It is, of course, a time-honored tradition of French cinema to feature nude, nubile young bodies in the name of oh-la-la sensationalism (see Bardot, Brigitte). So let’s say it’s not entirely surprising that, within the first 30 seconds of writer-director Eva Husson’s drama about high school sex parties in Southern France, you will see a butt-naked young woman sprint out of a suburban house. Inside that home, things are hitting maximum steaminess: females make out with each other for a crowd of horny onlookers, teens film other teens fucking each other, au naturel adolescents spin bottles and cross boundaries. Bodies gyrate and grind in every corner of the screen. Before a “Two Months Earlier” title card jarringly signals a narrative rewind, you might forget you’re watching “A Modern Love Story” — ironic subtitle, anybody? — and think you’ve stumbled into a revival screening of Caligula.
Our tour guides to this world are Laetitia (Daisy Bloom) and George (Marilyn Lima), two friends who occupy complementary good girl/bad girl archetypes: The latter is bottle-blond and boy-crazy, apt to invite herself over to a hot classmate’s house, and her mousy friend is more likely to blush when that classmate’s buddy drops trou and literally swings his dick around. George is the first one to succumb to the sleazy charms of Alex (Thomas Finnegan), a local Lothario whose mom is in Morocco for the next month or so. (Parents are either angry cranks or absent altogether.) Later, after he’s grown bored with his conquest, the teen then turns his attention to Laetitia, buttering her up with such choice pickup lines as “You remind me of an actress from the 1980s, I forget her name.” Jealousy causes George to turn a house party into an afterschool orgy, which signals the beginning of what the kids start calling the “Bang Gang.” Cue more barely-legal group sex than a vintage Abercrombie & Fitch ad.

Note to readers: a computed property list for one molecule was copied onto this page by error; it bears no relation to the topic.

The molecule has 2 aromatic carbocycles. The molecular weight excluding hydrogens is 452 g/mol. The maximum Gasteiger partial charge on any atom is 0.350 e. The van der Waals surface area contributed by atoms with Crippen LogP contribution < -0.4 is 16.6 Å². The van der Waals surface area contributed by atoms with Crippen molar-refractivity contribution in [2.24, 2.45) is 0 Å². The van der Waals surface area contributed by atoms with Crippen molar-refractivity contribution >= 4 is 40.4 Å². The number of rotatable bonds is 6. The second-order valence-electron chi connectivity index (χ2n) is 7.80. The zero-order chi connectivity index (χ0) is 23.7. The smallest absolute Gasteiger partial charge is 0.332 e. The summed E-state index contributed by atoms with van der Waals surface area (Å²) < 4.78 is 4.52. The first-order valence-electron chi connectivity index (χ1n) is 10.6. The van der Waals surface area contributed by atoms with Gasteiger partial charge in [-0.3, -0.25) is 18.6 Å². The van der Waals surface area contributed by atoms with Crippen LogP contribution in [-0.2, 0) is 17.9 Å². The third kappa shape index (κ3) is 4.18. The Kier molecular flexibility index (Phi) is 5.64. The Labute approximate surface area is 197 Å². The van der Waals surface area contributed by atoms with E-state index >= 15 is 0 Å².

You know that consequences, regrets and a mysterious school-wide epidemic of syphilis are just around the corner, and there’s a strong “parents, do you know where your enfants are?!” vibe to the sexed-up sixteen-and-under shenanigans. But Bang Gang is ultimately less interested in simply regurgitating torn-from-the-headlines handwringing than tentatively exploring how her two heroines are affected by the hedonistic free-for-all environment they find themselves in. The shy Laetitia seems to feel empowered by the debauchery while George, smitten by a neighbor/musician (Lorenzo Lefebvre) who prefers living-room moshpit parties, starts wishing she’d never opened this sex-party Pandora’s box even before a requisite YouTube shaming.
Husson clearly has sympathy for them both, and if her methods of getting into the secret lives of these complicated young women occasionally feel like borrowed Dreamy Cinema 101 — slo-mo running about, a drony pop/EDM soundtrack, naturally lit shots that go a lens flare too far — she’s still interested in these youngsters as more than just cautionary-tale symbols or fresh meat to be ogled. Folks on the festival circuit have referred to it as a Gallic version of Kids, but the comparison is more illustrative than apt. Larry Clark’s bad-behavior masterpiece was the movie equivalent of a raging dude boner; Husson’s movie is as much a hormonal mess as its characters, but at least it favors heart over hard-ons.